After Chase confronts the Mayor with his suspicions, the Mayor tells him that “the secret protects itself.” He also thinks he loses a bit of his view. Janice Trumbull did exist, Chase thinks, and they were lovers in high school before she went to MIT and became an astronaut, only, Chase is sure he remembers, to lose her life along with the rest of the crew when their station hit the aforementioned Chinese mines. So the world forgets the war-related tragedies and can be manipulated into sentimentalism, a type of found or living drama. Through a type of reverse augury, birds watch the characters, or at least Chase comes to believe that they do. (Richard Abneg, a squatter-turned-fixer with a pregnant-sounding name, is eagle-haunted in the early parts of the book. Bald eagles, improbably enough, whose rapacious behavior is discussed in a nationally symbolic context.)

A few of the reviews of the book commented on its length, and, even an overly thematized tour of the major plot points such as the one offered above was surprisingly difficult to write without constant reference to the book in hand, after I had just finished reading it. The pace is exceptionally slow, and I think this is in part an attempt to show something like what might be called the “stickiness of the real,” or, in other words, that Lethem did not want to rely on the conventions of simulation narratives, particularly on the overt digitization tropes and rather tired metaphysics now reflexively associated with them. It’s really quite unusual that Chase reads Wodehouse and apparently has a good recall of other interwar British literature. (Graham Greene comes to mind for him at point.) This is so contrary to type that it seems purposeful, yet I can’t explain it. Philip K. Dick’s work, who Lethem has edited for the Library of America volumes, is the main source here, though Steve Ericsson’s Arc D’X is referenced by name (and this is outside the long bouts of list-making that Perkus engages in, mostly real figures with similar concerns).

I’m a bit worried about the tiger. It’s probably not a “juvescence of the year,” though its dual nature invites some type of religious/gnostic interpretation. As with many things I read, I would like to be able to read the editorial correspondence associated with this book. I wonder how much fact-checking went into the carefully fabricated references, for example, and I’m not entirely sure even now what to think about the Gnuppets.

Perdition’s Flames

Since my last few posts have been about interactive fiction, an enthusiasm I tend to revive around the time of the annual competition, I will write a few words about Mike Roberts’s Perdition’s Flames (1993). I had students in an introduction to literature class at Georgia Tech write a brief IF interpretation of some the things we had been reading in class, and I suppose what I had in mind as the ideal result would have been something with the same sense of humor and technical facility seen in Roberts’s Return to Ditch Day, though I did realize at the time that it was an unrealistic expectation. It was the engineering background combined with a certain wry humor that really appealed to me about that game, and you see these qualities, in a somewhat embryonic form, in Perdition’s Flames.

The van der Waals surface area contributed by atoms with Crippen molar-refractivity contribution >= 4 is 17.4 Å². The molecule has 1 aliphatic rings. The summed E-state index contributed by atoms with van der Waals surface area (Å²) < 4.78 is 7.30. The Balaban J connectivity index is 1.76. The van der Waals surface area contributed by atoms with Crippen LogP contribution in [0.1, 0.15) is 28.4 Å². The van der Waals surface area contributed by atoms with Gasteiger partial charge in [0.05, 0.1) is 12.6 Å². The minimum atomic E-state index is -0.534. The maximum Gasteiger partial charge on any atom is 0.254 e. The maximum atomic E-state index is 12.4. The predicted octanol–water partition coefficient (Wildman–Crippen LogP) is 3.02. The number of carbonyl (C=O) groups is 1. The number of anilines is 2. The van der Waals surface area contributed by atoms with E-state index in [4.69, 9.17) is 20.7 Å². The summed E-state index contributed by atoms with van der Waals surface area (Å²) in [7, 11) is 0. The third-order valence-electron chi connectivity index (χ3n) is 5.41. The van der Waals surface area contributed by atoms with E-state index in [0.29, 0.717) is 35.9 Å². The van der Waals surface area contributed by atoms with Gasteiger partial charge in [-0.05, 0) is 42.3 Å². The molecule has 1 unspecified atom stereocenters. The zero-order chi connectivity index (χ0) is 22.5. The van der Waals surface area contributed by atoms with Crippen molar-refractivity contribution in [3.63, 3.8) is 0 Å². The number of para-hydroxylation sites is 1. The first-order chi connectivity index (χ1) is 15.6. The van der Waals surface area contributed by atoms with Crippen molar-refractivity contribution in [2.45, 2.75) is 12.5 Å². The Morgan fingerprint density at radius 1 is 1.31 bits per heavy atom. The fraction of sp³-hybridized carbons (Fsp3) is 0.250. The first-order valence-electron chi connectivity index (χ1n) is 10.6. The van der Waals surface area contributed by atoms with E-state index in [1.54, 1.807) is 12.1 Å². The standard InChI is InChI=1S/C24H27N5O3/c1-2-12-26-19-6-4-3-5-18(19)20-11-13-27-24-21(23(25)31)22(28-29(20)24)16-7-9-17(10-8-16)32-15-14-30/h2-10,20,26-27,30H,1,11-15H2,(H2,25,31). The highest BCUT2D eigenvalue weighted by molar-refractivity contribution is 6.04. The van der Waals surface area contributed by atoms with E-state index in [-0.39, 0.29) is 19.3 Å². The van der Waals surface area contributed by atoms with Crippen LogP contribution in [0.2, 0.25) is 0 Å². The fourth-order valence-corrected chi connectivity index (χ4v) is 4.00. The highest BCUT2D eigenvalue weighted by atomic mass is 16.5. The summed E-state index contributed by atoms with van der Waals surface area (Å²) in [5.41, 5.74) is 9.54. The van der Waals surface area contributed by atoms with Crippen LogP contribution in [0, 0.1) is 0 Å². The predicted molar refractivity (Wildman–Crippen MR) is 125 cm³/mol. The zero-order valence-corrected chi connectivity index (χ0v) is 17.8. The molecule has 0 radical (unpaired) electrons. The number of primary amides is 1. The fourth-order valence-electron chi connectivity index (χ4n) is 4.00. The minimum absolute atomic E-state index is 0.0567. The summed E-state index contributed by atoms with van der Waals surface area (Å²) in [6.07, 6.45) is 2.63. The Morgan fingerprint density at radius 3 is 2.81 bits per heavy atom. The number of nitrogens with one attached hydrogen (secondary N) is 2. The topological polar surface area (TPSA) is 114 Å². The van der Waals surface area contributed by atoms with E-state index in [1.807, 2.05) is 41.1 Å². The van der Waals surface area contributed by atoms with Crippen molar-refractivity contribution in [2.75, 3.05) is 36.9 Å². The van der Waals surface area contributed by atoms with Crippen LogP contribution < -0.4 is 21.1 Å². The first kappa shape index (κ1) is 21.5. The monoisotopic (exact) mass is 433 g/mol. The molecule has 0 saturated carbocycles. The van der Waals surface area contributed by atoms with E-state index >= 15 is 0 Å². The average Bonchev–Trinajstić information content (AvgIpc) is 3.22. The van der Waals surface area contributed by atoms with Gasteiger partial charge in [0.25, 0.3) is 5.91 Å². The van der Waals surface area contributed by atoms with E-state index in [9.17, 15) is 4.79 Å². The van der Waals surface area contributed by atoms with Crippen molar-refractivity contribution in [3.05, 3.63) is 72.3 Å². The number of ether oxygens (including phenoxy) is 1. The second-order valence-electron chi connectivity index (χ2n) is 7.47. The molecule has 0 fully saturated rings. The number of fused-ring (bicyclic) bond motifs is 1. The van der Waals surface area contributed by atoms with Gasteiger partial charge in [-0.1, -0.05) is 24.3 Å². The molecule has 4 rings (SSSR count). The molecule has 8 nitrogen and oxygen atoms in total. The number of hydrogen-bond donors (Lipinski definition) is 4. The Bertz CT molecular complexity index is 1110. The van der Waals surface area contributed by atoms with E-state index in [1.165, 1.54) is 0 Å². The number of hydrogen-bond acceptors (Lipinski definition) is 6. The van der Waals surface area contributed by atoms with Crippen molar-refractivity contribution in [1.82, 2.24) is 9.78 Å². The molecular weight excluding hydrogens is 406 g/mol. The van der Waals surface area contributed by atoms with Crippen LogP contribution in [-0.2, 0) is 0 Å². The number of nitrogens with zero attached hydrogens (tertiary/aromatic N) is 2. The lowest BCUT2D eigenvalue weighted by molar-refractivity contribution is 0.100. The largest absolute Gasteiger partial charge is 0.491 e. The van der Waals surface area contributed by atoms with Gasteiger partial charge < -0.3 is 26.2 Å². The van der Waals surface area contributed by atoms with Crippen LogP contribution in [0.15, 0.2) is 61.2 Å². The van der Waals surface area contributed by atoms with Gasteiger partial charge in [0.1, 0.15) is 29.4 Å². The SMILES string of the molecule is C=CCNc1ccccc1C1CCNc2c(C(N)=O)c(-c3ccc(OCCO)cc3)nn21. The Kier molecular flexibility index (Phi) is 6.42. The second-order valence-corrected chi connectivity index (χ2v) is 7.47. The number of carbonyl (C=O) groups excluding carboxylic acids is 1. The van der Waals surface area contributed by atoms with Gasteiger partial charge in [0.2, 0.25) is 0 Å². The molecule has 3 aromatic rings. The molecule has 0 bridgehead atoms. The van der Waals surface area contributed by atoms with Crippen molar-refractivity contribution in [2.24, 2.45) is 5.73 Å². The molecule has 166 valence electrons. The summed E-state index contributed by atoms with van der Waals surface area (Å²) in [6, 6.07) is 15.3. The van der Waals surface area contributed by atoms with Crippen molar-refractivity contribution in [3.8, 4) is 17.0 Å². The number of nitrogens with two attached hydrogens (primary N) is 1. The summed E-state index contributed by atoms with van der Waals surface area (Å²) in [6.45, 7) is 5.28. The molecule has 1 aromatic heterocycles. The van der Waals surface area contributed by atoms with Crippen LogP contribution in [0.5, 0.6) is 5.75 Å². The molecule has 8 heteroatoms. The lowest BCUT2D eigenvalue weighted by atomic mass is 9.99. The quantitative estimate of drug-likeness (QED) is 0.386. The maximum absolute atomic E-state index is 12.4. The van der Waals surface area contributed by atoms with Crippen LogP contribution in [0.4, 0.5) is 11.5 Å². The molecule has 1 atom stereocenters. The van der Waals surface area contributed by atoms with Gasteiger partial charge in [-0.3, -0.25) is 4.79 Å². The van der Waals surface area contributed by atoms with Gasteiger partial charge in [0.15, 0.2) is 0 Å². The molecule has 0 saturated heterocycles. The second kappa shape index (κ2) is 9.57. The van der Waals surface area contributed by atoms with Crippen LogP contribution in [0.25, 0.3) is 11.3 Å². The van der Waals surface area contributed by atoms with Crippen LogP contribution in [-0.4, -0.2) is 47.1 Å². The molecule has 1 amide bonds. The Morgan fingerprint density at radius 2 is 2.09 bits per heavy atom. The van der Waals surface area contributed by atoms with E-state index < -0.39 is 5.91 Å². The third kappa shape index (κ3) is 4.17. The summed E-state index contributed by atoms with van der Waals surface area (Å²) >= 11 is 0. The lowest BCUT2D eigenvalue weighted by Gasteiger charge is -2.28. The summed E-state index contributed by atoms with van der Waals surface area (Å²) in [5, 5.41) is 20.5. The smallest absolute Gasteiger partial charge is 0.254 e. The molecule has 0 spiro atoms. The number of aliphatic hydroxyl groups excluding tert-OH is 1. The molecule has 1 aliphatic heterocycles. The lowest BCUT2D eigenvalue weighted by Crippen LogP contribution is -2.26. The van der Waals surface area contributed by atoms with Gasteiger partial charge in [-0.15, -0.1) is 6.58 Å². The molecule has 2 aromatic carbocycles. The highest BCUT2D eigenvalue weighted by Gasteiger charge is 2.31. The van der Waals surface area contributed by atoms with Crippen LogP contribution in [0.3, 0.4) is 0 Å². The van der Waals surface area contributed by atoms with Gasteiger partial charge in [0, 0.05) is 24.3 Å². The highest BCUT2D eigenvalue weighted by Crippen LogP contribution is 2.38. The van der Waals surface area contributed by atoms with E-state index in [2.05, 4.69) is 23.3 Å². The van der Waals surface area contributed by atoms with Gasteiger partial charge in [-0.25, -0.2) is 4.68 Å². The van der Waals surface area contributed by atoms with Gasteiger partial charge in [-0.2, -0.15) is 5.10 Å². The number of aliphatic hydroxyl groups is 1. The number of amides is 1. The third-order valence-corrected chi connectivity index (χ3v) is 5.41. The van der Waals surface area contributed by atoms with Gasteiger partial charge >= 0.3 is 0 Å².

The premise of the game is that you are a recent arrival in Hell and have to figure out what seems to be a way to get to Heaven. It quickly becomes clear, however, that your presence there is not punitive. The afterlife is a large and random bureaucracy, and you are presented with the typical series of interlocking obstacles. I pride myself, wholly without warrant, on being able to solve puzzly games of this type without resorting to hints, and I made substantial progress in this one before turning to the walkthrough. (What eluded me turned out to be what I might blame on a failure of the parser, which is not as generous in its understanding of things as most contemporary efforts. While in a container, the command “search <container>” did not produce the same result as “search <object in container>,” which might not seem that objectionable but for the fact that the object in the container was at the time the only thing, absent myself in said container. I understand that this type of parsing issue tends to put most non-initiates completely off the playing of these game.)

The plot resolves itself into joining a club of like-minded folks, and the game also suggests that a character you encounter has created the very world that you inhabit. None of this is treated with anything other than light satire, of course, a type of humor less stark than that found in the similar Douglas Adams’s effort Bureaucracy.

At one point you’re required to solve a deduction exercise similar to those found on the former logic section of the GRE (and which I remember learning how to solve as part of my academically gifted class. Why exactly these type of logic puzzles are thought to have any cognitive benefit or psychometric validity remains one of the more puzzling questions of the 20th C.) If you can’t get the puzzle on your own, or lack the patience to set up the grid, you’re also given two multiple choice geometry questions. The mimetic break of these being part of a DMV test in hell wasn’t quite working for me, but it does give you some flavor of the arbitrariness inherent in the puzzles q.v. the brutally hard but more internally consistent puzzles in Curses!, released around the same time.)